One of history’s less palatable lessons is that dictatorial regimes can stay in power a long time. We can talk endlessly about humanity’s insuppressible yearning for liberty, but if a government retains its security apparatus’s loyalty and the will to use force, dictatorships can be very resilient in the face of popular discontent.

The good news is that such regimes can also collapse at the most unexpected moments. When that occurs, the political calculus changes immediately. Alongside questions about how to mete out justice to those who have done terrible things, these countries also face the challenge of restoring a functional economy and a constitutional order that promotes freedom and the rule of law.

The broken nation of Venezuela may be facing such choices in the near future. Many countries have now decided to recognize Juan Guaidó as Venezuela’s interim president, and this has emboldened opposition forces. In any case, the catastrophic economic conditions prevailing throughout the country mean that most people have nothing to lose by demanding that Nicolás Maduro’s socialist regime exit power sooner rather than later.

The obstacles to such a transformation are formidable. One is the regime’s grip on the armed forces, always a critical factor in Latin American politics. Then there is the active presence of several thousand Cuban advisors and Middle Eastern terrorist groups, such as Hezbollah. There is also strong Russian and Chinese support for Maduro. All this makes political change very difficult.

Even if Venezuela liberates itself, few Venezuelan institutions will emerge with much credibility after twenty years of socialism. Much of the judiciary succumbed to the regime’s control long ago, and there is not much of an independent media sector left. Plenty of business leaders have collaborated with the regime as well. The effects of two decades of endless liberationist and populist rhetoric on Venezuela’s political culture will also be hard to shake off. But there is one institution that has enhanced its credibility throughout Venezuela’s agonizing turmoil: the Catholic Church.

The Church As the Citadel of Liberty

Venezuela’s Catholic bishops, priests, and religious have been downright heroic in their clear-eyed critique of the regime. Despite endless government provocations and even physical attacks on senior clergy, such as Cardinal Jorge Urosa, the bishops haven’t minced words when describing the reasons for Venezuela’s meltdown.

In a January 2017 pastoral exhortation, for instance, the bishops stated that the “fundamental cause” of Venezuela’s problems was that it was being subjected to a “totalitarian political system” in the name of “21st-Century Socialism,” despite what the bishops called the “utter failure” of “Marxist socialism in every country in which this regime has been installed.”

This blunt language has not been matched by the Vatican. More than one observer has commented that Venezuela’s Catholic bishops and the Holy See have often seemed at cross-purposes when dealing with the regime in Caracas.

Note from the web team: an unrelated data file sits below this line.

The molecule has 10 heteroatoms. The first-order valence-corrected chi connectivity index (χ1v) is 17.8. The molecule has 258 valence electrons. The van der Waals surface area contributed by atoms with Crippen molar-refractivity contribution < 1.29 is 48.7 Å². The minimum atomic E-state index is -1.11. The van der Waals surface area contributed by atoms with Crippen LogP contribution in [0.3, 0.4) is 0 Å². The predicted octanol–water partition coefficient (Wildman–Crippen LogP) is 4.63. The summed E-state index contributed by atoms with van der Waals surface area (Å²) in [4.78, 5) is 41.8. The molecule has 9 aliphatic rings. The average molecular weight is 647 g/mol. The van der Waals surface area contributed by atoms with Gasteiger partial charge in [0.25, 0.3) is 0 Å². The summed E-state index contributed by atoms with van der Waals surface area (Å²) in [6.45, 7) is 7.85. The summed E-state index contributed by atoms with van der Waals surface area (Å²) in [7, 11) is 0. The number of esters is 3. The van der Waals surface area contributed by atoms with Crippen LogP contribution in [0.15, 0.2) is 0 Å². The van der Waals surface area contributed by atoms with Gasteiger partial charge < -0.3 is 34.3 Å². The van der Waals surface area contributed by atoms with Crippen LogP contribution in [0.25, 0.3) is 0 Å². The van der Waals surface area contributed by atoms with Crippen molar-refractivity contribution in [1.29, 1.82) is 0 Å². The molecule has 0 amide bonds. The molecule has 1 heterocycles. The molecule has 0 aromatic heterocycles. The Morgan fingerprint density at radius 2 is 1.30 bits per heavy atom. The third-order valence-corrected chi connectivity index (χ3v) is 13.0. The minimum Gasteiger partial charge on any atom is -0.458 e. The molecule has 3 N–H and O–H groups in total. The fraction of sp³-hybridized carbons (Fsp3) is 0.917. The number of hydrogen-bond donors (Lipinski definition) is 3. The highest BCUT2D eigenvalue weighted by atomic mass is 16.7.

The Vatican’s Secretariat of State has stated many times that the Holy See and the Venezuelan bishops are on the same page. On one level, that’s certainly true. Both have consistently called for new elections. Rome has also echoed the bishops’ denunciation of numerous human rights abuses and their call for the release of political prisoners.

But it is also true that many Venezuelans believe the Holy See has erred too much on the side of diplomacy and dialogue at the expense of firm and clear moral witness. This criticism has long been articulated by Venezuelan opposition leaders like Lilian Tintori and Henrique Capriles. “Where is the Pope?” asked Capriles (a self-described fervent Catholic whose maternal Jewish ancestry has made him a target of vicious anti-Semitic diatribes from regime activists) in a 2017 interview, with evident frustration.

Concern about the Holy See’s approach has been widespread throughout the rest of Latin America as well. This concern surfaced in an open letter to Pope Francis by twenty Latin American former heads of state and government, which was published in Spanish-language newspapers on January 6 this year.

The letter acknowledged the pope’s good faith efforts to promote dialogue between the regime and the opposition. Nonetheless, it politely pointed out that Francis’s December 25, 2018 “Urbi et Orbi” message downplayed the oppressive character of leftist governments in Venezuela and Nicaragua. The pope’s words, the letter claimed, were being “interpreted in a very negative way by the majority of Venezuela and Nicaragua.” Venezuelans are, the letter added, “victims of oppression by a militarized narco-dictatorship, which has no qualms about systematically violating the rights to life, liberty and personal integrity . . . and that has subjected them to widespread famine and lack of medicine.”

In short, it is the regime in Venezuela that is at the heart of the problem. It follows that the only thing to seek dialogue about is the terms of the regime’s departure. There is hope that Rome may now recognize this as the only end-game worth pursuing. In a recently leaked letter, Pope Francis declined Maduro’s request for the Holy See to serve, once again, as a mediator.